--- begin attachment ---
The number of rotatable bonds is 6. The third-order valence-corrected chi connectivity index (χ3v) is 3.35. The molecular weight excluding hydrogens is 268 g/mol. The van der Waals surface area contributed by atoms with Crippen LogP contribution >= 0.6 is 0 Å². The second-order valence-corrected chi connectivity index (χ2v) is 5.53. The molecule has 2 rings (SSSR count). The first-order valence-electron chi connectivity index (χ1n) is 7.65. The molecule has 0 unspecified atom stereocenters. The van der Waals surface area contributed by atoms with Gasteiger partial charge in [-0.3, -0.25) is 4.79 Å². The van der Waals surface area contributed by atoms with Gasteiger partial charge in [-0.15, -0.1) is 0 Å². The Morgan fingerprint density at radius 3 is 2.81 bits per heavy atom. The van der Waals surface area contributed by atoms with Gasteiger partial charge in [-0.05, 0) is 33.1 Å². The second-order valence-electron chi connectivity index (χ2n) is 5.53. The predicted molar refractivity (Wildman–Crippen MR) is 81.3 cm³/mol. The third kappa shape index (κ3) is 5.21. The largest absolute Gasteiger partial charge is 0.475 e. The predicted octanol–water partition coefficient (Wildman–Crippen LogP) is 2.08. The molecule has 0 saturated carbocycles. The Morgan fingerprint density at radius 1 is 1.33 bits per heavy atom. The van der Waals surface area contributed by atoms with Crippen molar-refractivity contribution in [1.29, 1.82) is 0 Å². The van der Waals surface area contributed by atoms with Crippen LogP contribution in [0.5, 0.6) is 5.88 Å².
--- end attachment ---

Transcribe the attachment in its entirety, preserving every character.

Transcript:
The number of rotatable bonds is 6. The third-order valence-corrected chi connectivity index (χ3v) is 3.35. The molecular weight excluding hydrogens is 268 g/mol. The van der Waals surface area contributed by atoms with Crippen LogP contribution >= 0.6 is 0 Å². The second-order valence-corrected chi connectivity index (χ2v) is 5.53. The molecule has 2 rings (SSSR count). The first-order valence-electron chi connectivity index (χ1n) is 7.65. The molecule has 0 unspecified atom stereocenters. The van der Waals surface area contributed by atoms with Gasteiger partial charge in [-0.3, -0.25) is 4.79 Å². The van der Waals surface area contributed by atoms with Gasteiger partial charge in [-0.15, -0.1) is 0 Å². The Morgan fingerprint density at radius 3 is 2.81 bits per heavy atom. The van der Waals surface area contributed by atoms with Gasteiger partial charge in [-0.05, 0) is 33.1 Å². The second-order valence-electron chi connectivity index (χ2n) is 5.53. The predicted molar refractivity (Wildman–Crippen MR) is 81.3 cm³/mol. The third kappa shape index (κ3) is 5.21. The largest absolute Gasteiger partial charge is 0.475 e. The predicted octanol–water partition coefficient (Wildman–Crippen LogP) is 2.08. The molecule has 0 saturated carbocycles. The Morgan fingerprint density at radius 1 is 1.33 bits per heavy atom. The van der Waals surface area contributed by atoms with Crippen molar-refractivity contribution in [1.29, 1.82) is 0 Å². The van der Waals surface area contributed by atoms with Crippen LogP contribution in [0.5, 0.6) is 5.88 Å².